The Structure of Regulation explains why decisions on the substance of a regulation, such as the decision on the level of certainty wanted for the delivery of compliance, must, by necessity, be incorporated into how regulation is configured. Furthermore, when those decisions are made, they trigger other, unavoidable, effects. These include the stifling of innovation in how firms comply, or indeed, exclusion from the regulated activity itself. To explain the detail behind these claims, we look at how different structures of environmental regulation produce different compliance outcomes amongst firms. We commence by looking at why rule following differs from one firm to the next, and proceed to look at why regulation provides a set of requirements through which the rule following practices of firms must operate. This shows that compliance occurs when the rule following practices of firms and the requirements of regulation coincide, and furthermore, that decisions on the structure of regulation require trade-offs between equally desirable outcomes. Since these trade-offs are inevitable, the idea of a there being a win-win way of combining opposing desirable outcomes is misplaced. Rather, the need is to recognise the trade-offs involved and to decide on a choice following their careful consideration.
About the Speakers
David Williamson is Professor Emeritus at Staffordshire University and Honorary Senior research Fellow at the School of Law, University of Manchester. David is interested in why regulation performs as it does, and from this, how business regulation can be improved. The focus of his research has been on the natural environment and corporate social responsibility, with over forty publications in those areas. David is currently working on a journal paper on the regulation of human rights, an edited collection on environmental regulation, and a textbook on environmental regulation. In his spare-time he is a keen reader of non-specialist work on theoretical physics (e.g., cosmology, quantum mechanics), putting his hands to simple DIY tasks, and when the weather is good, gardening.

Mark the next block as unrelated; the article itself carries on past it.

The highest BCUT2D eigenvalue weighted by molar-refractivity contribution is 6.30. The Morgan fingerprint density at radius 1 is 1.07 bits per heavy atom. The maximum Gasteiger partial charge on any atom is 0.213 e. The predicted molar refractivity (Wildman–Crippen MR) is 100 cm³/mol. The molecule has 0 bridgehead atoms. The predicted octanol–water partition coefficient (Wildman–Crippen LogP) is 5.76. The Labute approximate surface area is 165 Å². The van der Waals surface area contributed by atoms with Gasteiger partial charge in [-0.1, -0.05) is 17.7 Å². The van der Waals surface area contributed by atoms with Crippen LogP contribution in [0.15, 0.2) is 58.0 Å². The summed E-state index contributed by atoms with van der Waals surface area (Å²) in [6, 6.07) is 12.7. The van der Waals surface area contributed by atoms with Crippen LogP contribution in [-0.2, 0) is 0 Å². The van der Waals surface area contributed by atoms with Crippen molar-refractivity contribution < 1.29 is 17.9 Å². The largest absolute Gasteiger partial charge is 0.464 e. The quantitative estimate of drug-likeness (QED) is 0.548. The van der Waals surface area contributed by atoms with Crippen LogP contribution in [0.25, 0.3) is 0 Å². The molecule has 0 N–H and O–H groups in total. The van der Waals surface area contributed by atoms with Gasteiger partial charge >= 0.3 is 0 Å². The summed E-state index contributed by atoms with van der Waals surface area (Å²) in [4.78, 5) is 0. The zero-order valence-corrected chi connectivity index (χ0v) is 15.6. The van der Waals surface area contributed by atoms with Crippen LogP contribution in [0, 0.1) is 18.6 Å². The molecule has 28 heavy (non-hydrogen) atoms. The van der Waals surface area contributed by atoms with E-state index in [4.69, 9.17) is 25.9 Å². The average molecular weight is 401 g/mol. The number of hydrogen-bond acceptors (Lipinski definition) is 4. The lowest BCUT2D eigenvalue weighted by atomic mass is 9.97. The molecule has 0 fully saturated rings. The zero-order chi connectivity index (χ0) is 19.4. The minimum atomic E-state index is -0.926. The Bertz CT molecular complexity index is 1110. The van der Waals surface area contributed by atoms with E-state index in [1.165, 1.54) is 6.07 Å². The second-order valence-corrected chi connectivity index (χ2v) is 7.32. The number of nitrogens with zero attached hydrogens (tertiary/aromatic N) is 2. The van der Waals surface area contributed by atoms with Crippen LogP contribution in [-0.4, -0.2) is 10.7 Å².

Gary Lynch-Wood is a Senior Lecturer in Law and Regulation at the University of Manchester’s Law School. Gary teaches contract law and environmental law and he is the Course Director for a postgraduate course on Law, The Corporation, and the Environment. Gary’s research focuses on corporate responsibility and regulation, and he has published widely on this issue in leading journals (e.g., Journal of Law and Society, Journal of Environmental Law, Environmental Politics, Journal of Business Ethics). His current research considers how different organisations respond to different forms of regulation, and he has recently completed a monograph on the subject entitled The Structure of Regulation: Explaining Why Regulation Succeeds and Fails. Currently, Gary is working on an edited collection on environmental regulation and a textbook on environmental regulation. In his spare time, he is a keen photographer and is the singer, guitarist and songwriter for indie-folk band, The Black Rats.
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